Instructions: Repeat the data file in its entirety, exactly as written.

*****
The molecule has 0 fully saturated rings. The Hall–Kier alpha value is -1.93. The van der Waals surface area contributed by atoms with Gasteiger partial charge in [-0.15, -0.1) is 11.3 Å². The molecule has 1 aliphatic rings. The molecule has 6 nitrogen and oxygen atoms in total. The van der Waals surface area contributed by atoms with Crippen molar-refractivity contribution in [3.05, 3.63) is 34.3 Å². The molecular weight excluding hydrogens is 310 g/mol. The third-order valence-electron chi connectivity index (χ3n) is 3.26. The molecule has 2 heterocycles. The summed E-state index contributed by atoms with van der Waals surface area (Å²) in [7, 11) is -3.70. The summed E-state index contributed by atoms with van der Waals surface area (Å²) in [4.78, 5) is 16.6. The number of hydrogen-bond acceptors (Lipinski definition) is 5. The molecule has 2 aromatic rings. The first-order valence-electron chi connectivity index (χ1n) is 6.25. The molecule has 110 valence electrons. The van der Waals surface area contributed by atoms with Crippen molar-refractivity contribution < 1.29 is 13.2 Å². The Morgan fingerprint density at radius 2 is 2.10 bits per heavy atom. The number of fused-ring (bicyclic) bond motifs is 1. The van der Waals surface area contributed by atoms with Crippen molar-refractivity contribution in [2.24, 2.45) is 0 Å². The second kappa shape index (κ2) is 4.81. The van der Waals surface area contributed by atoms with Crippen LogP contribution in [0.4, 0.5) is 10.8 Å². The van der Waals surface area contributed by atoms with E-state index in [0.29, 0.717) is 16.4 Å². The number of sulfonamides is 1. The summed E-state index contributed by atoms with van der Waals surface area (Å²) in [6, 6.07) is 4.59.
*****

The molecule has 0 fully saturated rings. The Hall–Kier alpha value is -1.93. The van der Waals surface area contributed by atoms with Gasteiger partial charge in [-0.15, -0.1) is 11.3 Å². The molecule has 1 aliphatic rings. The molecule has 6 nitrogen and oxygen atoms in total. The van der Waals surface area contributed by atoms with Crippen molar-refractivity contribution in [3.05, 3.63) is 34.3 Å². The molecular weight excluding hydrogens is 310 g/mol. The third-order valence-electron chi connectivity index (χ3n) is 3.26. The molecule has 2 heterocycles. The summed E-state index contributed by atoms with van der Waals surface area (Å²) in [7, 11) is -3.70. The summed E-state index contributed by atoms with van der Waals surface area (Å²) in [4.78, 5) is 16.6. The number of hydrogen-bond acceptors (Lipinski definition) is 5. The molecule has 2 aromatic rings. The first-order valence-electron chi connectivity index (χ1n) is 6.25. The molecule has 110 valence electrons. The van der Waals surface area contributed by atoms with Crippen molar-refractivity contribution < 1.29 is 13.2 Å². The Morgan fingerprint density at radius 2 is 2.10 bits per heavy atom. The number of fused-ring (bicyclic) bond motifs is 1. The van der Waals surface area contributed by atoms with Crippen molar-refractivity contribution in [2.24, 2.45) is 0 Å². The second kappa shape index (κ2) is 4.81. The van der Waals surface area contributed by atoms with Crippen LogP contribution in [0.4, 0.5) is 10.8 Å². The van der Waals surface area contributed by atoms with E-state index in [0.29, 0.717) is 16.4 Å². The number of sulfonamides is 1. The summed E-state index contributed by atoms with van der Waals surface area (Å²) in [6, 6.07) is 4.59.